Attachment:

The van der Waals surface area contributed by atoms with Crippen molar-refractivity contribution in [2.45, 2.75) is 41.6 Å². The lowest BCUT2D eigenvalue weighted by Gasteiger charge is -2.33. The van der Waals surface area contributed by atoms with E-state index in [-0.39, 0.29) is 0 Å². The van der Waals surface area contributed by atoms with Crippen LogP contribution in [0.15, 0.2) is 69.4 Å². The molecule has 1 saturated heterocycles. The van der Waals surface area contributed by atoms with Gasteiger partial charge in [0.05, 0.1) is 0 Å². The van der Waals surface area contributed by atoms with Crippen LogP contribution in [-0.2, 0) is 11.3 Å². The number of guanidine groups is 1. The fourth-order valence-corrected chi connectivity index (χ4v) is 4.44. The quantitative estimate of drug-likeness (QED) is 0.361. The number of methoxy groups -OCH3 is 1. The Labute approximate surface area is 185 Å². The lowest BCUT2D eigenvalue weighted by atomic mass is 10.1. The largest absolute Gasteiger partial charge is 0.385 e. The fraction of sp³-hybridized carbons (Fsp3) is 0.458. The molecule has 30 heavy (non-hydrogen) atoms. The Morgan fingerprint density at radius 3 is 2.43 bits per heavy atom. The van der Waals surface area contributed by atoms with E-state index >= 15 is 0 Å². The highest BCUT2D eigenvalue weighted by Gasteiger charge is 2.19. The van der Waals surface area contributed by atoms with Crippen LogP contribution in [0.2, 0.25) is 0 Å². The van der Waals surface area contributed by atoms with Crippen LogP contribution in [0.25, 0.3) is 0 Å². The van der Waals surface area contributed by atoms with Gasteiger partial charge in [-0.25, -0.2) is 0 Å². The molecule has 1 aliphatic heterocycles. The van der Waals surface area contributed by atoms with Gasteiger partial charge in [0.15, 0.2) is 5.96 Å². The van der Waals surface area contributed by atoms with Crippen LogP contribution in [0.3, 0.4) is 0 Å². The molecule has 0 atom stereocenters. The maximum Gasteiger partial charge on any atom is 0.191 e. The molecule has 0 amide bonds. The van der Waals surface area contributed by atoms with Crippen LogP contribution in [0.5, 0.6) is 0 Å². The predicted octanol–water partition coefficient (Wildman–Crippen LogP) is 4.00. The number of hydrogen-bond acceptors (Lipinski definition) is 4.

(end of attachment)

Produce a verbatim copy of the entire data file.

The van der Waals surface area contributed by atoms with Crippen molar-refractivity contribution in [2.45, 2.75) is 41.6 Å². The lowest BCUT2D eigenvalue weighted by Gasteiger charge is -2.33. The van der Waals surface area contributed by atoms with E-state index in [-0.39, 0.29) is 0 Å². The van der Waals surface area contributed by atoms with Crippen LogP contribution in [0.15, 0.2) is 69.4 Å². The molecule has 1 saturated heterocycles. The van der Waals surface area contributed by atoms with Gasteiger partial charge in [0.05, 0.1) is 0 Å². The van der Waals surface area contributed by atoms with Crippen LogP contribution in [-0.2, 0) is 11.3 Å². The number of guanidine groups is 1. The fourth-order valence-corrected chi connectivity index (χ4v) is 4.44. The quantitative estimate of drug-likeness (QED) is 0.361. The number of methoxy groups -OCH3 is 1. The Labute approximate surface area is 185 Å². The lowest BCUT2D eigenvalue weighted by atomic mass is 10.1. The largest absolute Gasteiger partial charge is 0.385 e. The fraction of sp³-hybridized carbons (Fsp3) is 0.458. The molecule has 30 heavy (non-hydrogen) atoms. The Morgan fingerprint density at radius 3 is 2.43 bits per heavy atom. The van der Waals surface area contributed by atoms with E-state index >= 15 is 0 Å². The highest BCUT2D eigenvalue weighted by Gasteiger charge is 2.19. The van der Waals surface area contributed by atoms with Crippen LogP contribution in [0.2, 0.25) is 0 Å². The van der Waals surface area contributed by atoms with Crippen LogP contribution in [0.25, 0.3) is 0 Å². The van der Waals surface area contributed by atoms with Gasteiger partial charge in [-0.25, -0.2) is 0 Å². The molecule has 1 aliphatic heterocycles. The van der Waals surface area contributed by atoms with Gasteiger partial charge in [0.15, 0.2) is 5.96 Å². The van der Waals surface area contributed by atoms with Crippen LogP contribution in [0.3, 0.4) is 0 Å². The molecule has 0 atom stereocenters. The maximum Gasteiger partial charge on any atom is 0.191 e. The molecule has 0 amide bonds. The van der Waals surface area contributed by atoms with Crippen LogP contribution in [0.5, 0.6) is 0 Å². The predicted octanol–water partition coefficient (Wildman–Crippen LogP) is 4.00. The number of hydrogen-bond acceptors (Lipinski definition) is 4.